Jaluino Cuckoo and Arduino: first surgery

On August 24, 2010 by sebastien.lelong

Disclaimer, warnings, caution

Don’t do this, don’t read this, close this page, because what is following will break your Arduino board, it will disintegrate it, it won’t work anymore, you’ll just have to throw it away. Unusable. This is extreme Arduino, this is Forbidden Arduino. Do it at your own risk, if you completely and undoubtedly know what you’re doing, because I’m not responsible in anyway for anything that would occur before, while and after, for decades and decades. And much more.

This is not for the faint of heart.

You’ve been warned.

Twice.

Jaluino Cuckoo PCB design

After several trials, Jaluino Cuckoo PCB has been designed. This wasn’t easy, due to the inherent physical constraints of this design: Cuckoo must be plugged flawlessly onto Arduino while still allowing shields connections. There are some spaces between Atmega connector, crystal, push-button, and shield connector, all were used. This is a double-side PCB, here are some pictures of the final result.

top view
Cuckoo PCB, top view
bottow view
Cuckoo PCB, bottom view

Most components are on the top side, as usual,only a LED is visible on the bottom side, but this PCB will be plugged upside down, so the bottom side will be the visible one (so the LED will be visible too…).

PCB for real

Thanks to Vasile Surducan, I’ve been able to get two Cuckoo PCB units, made on a CNC router.

PCBs

There are four vias in Cuckoo PCB, linking top and bottom sides. Because used CNC doesn’t provide through-hole technology, I had to solder a small wire in vias to connect sides together. This really challenged my (poor) soldering skills (and reminds me, if ever needed, to stop trying surface soldering)…

Soldering other components is straight forward. Jaluino Cuckoo is almost finished, only PIC 18F25K22 is missing. For now, it’s not needed as I just want to make sure the concept is viable in terms of physical constraints. Now, let me introduce: Cuckoo !

Cuckoo top
Cuckoo top side. PIC 18F25K22 is
missing.. Male connectors will
plugged onto Arduino board.
Cuckoo bottom
Cuckoo bottom side. This is the visible
side when plugged, that’s why a LED is
on this face.

Arduino/Cuckoo, step by step surgery guide

Cuckoo’s ready, now let’s “take care” of Arduino, our parasitic host (victim). Look at your Arduino this is the last time you’ll see it like this…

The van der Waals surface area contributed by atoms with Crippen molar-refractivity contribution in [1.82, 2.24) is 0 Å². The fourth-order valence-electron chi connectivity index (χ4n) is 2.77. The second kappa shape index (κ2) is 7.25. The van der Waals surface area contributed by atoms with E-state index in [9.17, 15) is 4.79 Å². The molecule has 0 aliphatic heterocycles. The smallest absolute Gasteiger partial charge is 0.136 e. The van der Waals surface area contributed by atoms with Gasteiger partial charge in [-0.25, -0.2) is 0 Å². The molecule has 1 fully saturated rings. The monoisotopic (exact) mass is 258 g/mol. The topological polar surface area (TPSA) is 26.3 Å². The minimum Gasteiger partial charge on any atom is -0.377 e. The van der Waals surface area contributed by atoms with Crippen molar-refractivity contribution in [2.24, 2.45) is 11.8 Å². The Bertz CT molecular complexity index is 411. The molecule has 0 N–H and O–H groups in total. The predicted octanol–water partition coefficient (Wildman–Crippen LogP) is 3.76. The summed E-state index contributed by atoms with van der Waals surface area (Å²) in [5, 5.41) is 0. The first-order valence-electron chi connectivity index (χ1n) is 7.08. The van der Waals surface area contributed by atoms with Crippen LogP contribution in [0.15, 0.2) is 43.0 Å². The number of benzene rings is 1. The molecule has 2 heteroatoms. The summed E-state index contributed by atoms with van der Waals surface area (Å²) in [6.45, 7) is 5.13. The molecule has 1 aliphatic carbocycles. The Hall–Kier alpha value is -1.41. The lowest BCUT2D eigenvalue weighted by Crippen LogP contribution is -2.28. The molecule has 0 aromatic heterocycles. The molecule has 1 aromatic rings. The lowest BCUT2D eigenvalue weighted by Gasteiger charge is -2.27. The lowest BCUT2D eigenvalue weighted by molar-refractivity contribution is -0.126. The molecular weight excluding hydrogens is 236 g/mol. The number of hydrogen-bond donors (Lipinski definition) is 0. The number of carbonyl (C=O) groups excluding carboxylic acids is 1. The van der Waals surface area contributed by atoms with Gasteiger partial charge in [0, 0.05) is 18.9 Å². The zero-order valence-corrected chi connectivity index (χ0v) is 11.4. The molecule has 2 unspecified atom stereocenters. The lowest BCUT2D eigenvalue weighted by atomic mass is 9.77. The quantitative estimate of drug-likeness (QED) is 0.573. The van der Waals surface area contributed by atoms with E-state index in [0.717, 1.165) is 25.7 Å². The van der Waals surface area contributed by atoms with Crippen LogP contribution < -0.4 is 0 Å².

Arduino
First, decerebrate Arduino by removing Atmega chip. Use a small screwdriver, act on both sides and, be careful, try not bending pins too much. If surgery fails, you may need to go back (if you can).
 Decerebrated Arduino
Let’s try to plug Cuckoo! Well… not good news. Pin headers seem to be too big to fit in Atmega socket. It”s very hard to plug it. ICSP connector will also be problem as it can be in contact with Cuckoo PCB.
 Cuckoo plugged
More, crystal caps touch Arduino’s crystal.  caps xtal
Not a problem, caps can “safely” be bended.  bended caps
Now they aren’t in contact with crystal anymore. One problem solved.
 caps ok
Still, when Cuckoo’s plugged, shields can’t be connected anymore, first because of the LED. I initially wanted to use a squared LED and bend it to preserve space above it, but it seems it’s not even possible. LED has to be moved on the other side.

 

Even without this LED on the bottom side (remeber, the visible one), shields can’t be connected. Cuckoo has to be plugged some more.
 shield bad
I decided to plug pin headers directly on Atmega socket, without PCB, then plug the PCB and solder headers.
 pin header
Result seems promising, pins are shorter than before. Cutting remaining wire on the side will save some more space for shields.
shorter pins
About ICSP connector, I can’t cut Cuckoo’s PCB as some tracks are present. But… I can unsolder it! Dirty… This will have to be fixed in another version. On Cuckoo, I’ve also removed jumpers, I’ll have to find smaller ones…
 ICSP...
So, how is it now ? Much better… cuckoo plugged
Shields can now be connected… shield almost ok
… though very little space is available very little space
Removing plastic rows helps Cuckoo to be plugged some more.
removed rows
More space above, but less space under! PIC18F25K22 will probably need to be directly soldered, without any socket…
more space

Conclusions

Main goal was to verify if Cuckoo concept, unplug Atmega and plug a small daughter board instead, is a viableone. That’s not easy, that’s tricky, but it seems possible. Main problem comes from pin headers. They are too big, making Cuckoo very hard to plug. And I think some more space could be saved if using another type of pin headers (any idea ?). Last photo from surgery steps shows Cuckoo when plugged at maximum. LED is blocking as it’s in contact with Arduino’s PCB. If moved somewhere else, when it could be bend, and/or if using a square shaped LED, Cuckoo might be plugged some more. On the other side, PIC18F25K22 won’t any socket, but I think this is an expensive luxury in this kind of constraint design…

Epilogue

Arduino, original
Before: Arduino, fresh, innocent, naive.
Arduino Cuckoo
After: Jaluino Cuckoo parasite slowly eating
Arduino host. That’s Forbidden Arduino!

 

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